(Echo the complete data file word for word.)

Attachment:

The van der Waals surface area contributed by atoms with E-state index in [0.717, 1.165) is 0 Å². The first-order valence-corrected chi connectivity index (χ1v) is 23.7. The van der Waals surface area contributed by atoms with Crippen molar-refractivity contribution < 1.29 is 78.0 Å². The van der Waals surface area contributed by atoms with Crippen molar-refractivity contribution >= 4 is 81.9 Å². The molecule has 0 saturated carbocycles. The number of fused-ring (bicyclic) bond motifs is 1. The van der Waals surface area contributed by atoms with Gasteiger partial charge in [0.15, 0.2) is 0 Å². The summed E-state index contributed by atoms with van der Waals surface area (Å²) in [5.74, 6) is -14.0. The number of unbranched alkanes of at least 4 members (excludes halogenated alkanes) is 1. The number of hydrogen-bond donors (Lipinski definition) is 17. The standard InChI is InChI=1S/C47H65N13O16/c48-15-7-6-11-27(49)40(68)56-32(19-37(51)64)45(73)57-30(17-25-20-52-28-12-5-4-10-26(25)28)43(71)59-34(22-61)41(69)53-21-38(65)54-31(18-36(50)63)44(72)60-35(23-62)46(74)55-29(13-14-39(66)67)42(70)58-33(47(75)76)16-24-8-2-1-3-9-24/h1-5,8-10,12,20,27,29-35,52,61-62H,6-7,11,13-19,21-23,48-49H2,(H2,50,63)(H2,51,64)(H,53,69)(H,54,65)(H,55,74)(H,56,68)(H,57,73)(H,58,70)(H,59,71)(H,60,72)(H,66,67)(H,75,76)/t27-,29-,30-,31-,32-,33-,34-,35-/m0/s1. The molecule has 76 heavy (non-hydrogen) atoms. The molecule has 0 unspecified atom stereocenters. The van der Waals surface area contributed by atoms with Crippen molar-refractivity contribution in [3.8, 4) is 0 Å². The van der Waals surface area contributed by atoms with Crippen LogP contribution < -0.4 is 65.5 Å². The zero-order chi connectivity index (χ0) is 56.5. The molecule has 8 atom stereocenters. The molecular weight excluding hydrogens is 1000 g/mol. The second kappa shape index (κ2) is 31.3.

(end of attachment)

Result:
The van der Waals surface area contributed by atoms with E-state index in [0.717, 1.165) is 0 Å². The first-order valence-corrected chi connectivity index (χ1v) is 23.7. The van der Waals surface area contributed by atoms with Crippen molar-refractivity contribution < 1.29 is 78.0 Å². The van der Waals surface area contributed by atoms with Crippen molar-refractivity contribution >= 4 is 81.9 Å². The molecule has 0 saturated carbocycles. The number of fused-ring (bicyclic) bond motifs is 1. The van der Waals surface area contributed by atoms with Gasteiger partial charge in [0.15, 0.2) is 0 Å². The summed E-state index contributed by atoms with van der Waals surface area (Å²) in [5.74, 6) is -14.0. The number of unbranched alkanes of at least 4 members (excludes halogenated alkanes) is 1. The number of hydrogen-bond donors (Lipinski definition) is 17. The standard InChI is InChI=1S/C47H65N13O16/c48-15-7-6-11-27(49)40(68)56-32(19-37(51)64)45(73)57-30(17-25-20-52-28-12-5-4-10-26(25)28)43(71)59-34(22-61)41(69)53-21-38(65)54-31(18-36(50)63)44(72)60-35(23-62)46(74)55-29(13-14-39(66)67)42(70)58-33(47(75)76)16-24-8-2-1-3-9-24/h1-5,8-10,12,20,27,29-35,52,61-62H,6-7,11,13-19,21-23,48-49H2,(H2,50,63)(H2,51,64)(H,53,69)(H,54,65)(H,55,74)(H,56,68)(H,57,73)(H,58,70)(H,59,71)(H,60,72)(H,66,67)(H,75,76)/t27-,29-,30-,31-,32-,33-,34-,35-/m0/s1. The molecule has 76 heavy (non-hydrogen) atoms. The molecule has 0 unspecified atom stereocenters. The van der Waals surface area contributed by atoms with Crippen molar-refractivity contribution in [3.8, 4) is 0 Å². The van der Waals surface area contributed by atoms with Crippen LogP contribution < -0.4 is 65.5 Å². The zero-order chi connectivity index (χ0) is 56.5. The molecule has 8 atom stereocenters. The molecular weight excluding hydrogens is 1000 g/mol. The second kappa shape index (κ2) is 31.3.